Tell that to Tippi Hedren, caretaker of a stunning, 15-year-old liger named Patrick. Patrick, who weighs nearly 700 pounds, lives at the Shambala Preserve in Acton, having arrived there some five years ago from a private zoo in Illinois. “Everybody loves him,” said Hedren. “We treat him like he’s wrapped in cotton batting. He seems to have a great capacity for love. He’s a very benevolent animal.”
Patrick, said Hedren, has behavioral characteristics of both species. “He speaks both languages,” she said. “He roars like the lion ... and chuffs like a tiger. He has this great basso profundo chuff.”
Like all ligers, Patrick is the product of a lion father and a tiger mother. Cubs born to tiger fathers and lion mothers are called, yes, tigons. Most such hybrids are assumed to be sterile, the way mules are, but this is not always the case. Some years ago, said Hedren, she had a tigon named Noelle who lived in a compound with other cats.
“We had been told by a couple of veterinarians -- red-faced later, I might add -- that she was sterile. So we did not put Noelle on birth control. We noticed she was having a coochie-coo relationship with a tiger.”
Some months later, Noelle surprised everyone. “She gave birth under a big red bus,” said Hedren. “There was all kinds of noise and we thought a domestic cat was being murdered.” Instead, it was a big entrance for a cub, which she called a “ti-tigon” for its three-quarter tiger, one-quarter lion heritage.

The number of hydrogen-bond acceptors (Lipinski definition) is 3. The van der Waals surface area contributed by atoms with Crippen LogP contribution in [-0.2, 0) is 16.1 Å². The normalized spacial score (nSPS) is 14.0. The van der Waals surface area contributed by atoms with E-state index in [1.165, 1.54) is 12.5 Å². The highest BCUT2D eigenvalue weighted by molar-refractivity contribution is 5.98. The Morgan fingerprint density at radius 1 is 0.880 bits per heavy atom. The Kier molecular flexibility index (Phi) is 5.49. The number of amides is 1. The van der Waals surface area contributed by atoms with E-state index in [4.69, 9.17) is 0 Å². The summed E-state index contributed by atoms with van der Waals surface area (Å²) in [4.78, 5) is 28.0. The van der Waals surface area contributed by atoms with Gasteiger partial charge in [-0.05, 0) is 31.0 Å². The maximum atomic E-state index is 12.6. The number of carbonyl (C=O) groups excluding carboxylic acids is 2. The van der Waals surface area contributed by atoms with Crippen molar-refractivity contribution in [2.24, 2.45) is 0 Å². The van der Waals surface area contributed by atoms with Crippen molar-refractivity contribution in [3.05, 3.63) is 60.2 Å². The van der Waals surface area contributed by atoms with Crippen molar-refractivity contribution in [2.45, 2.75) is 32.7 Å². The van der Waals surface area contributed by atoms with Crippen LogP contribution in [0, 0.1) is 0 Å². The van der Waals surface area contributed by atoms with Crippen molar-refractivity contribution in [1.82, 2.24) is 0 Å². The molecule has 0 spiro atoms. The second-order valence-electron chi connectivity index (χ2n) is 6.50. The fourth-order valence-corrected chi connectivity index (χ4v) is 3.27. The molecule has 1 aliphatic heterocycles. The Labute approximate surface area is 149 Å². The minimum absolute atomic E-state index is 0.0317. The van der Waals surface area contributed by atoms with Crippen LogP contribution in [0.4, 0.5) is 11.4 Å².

Martine Colette, founder of the Wildlife Waystation, has two female ligers, one from Ligertown. “One is exceedingly shy and hates people. The other is as friendly as a dog.” Lions, she said, are social creatures. Tigers are not. “You can see a little behavior of each in both of mine.”
Although ligers exist, there does not appear to be any such creature as a liger expert. The San Diego Zoo’s cat experts said through a spokeswoman that they didn’t have anything to say about ligers. The director of conservation and science at the Fort Worth Zoo would not even speculate about why anyone would cross a lion and a tiger. “Our goal,” said Tarren Wagener, a lion specialist, “is to preserve the species.”
However, Ron Tilson, director of conservation for the Minnesota Zoo, was less reticent. Creating a liger, or a tigon, he said, “is the production of freaks by people who have freaky minds. It’s abominable to think that this sort of thing is somehow made into a movie or a cult icon when, in fact, what it represents is these dirty little sideshows in circuses with bearded ladies or two-headed dogs. This is not about nature ... it’s about mischievous lowlifes.”
Lions and tigers are biologically similar enough that they can mate and have done so in captivity. In the wild, their paths don’t generally cross.
No one is able to estimate with authority a liger’s lifespan. It seems to be shorter than those of a lion (up to 25 years in captivity) or a tiger (up to 20 years in captivity). “We haven’t had them around long enough to know what their longevity might be,” said Colette.
In any case, plenty of people would have no idea what they were looking at even if they came face to face with a liger.
“What I have found is that the average person wouldn’t know a lion from a tiger,” said Colette. “And I regret to tell you that. Watching tours coming through this facility, you wouldn’t believe the number of people who look at the tiger and say, ‘Look at the lion!’ ”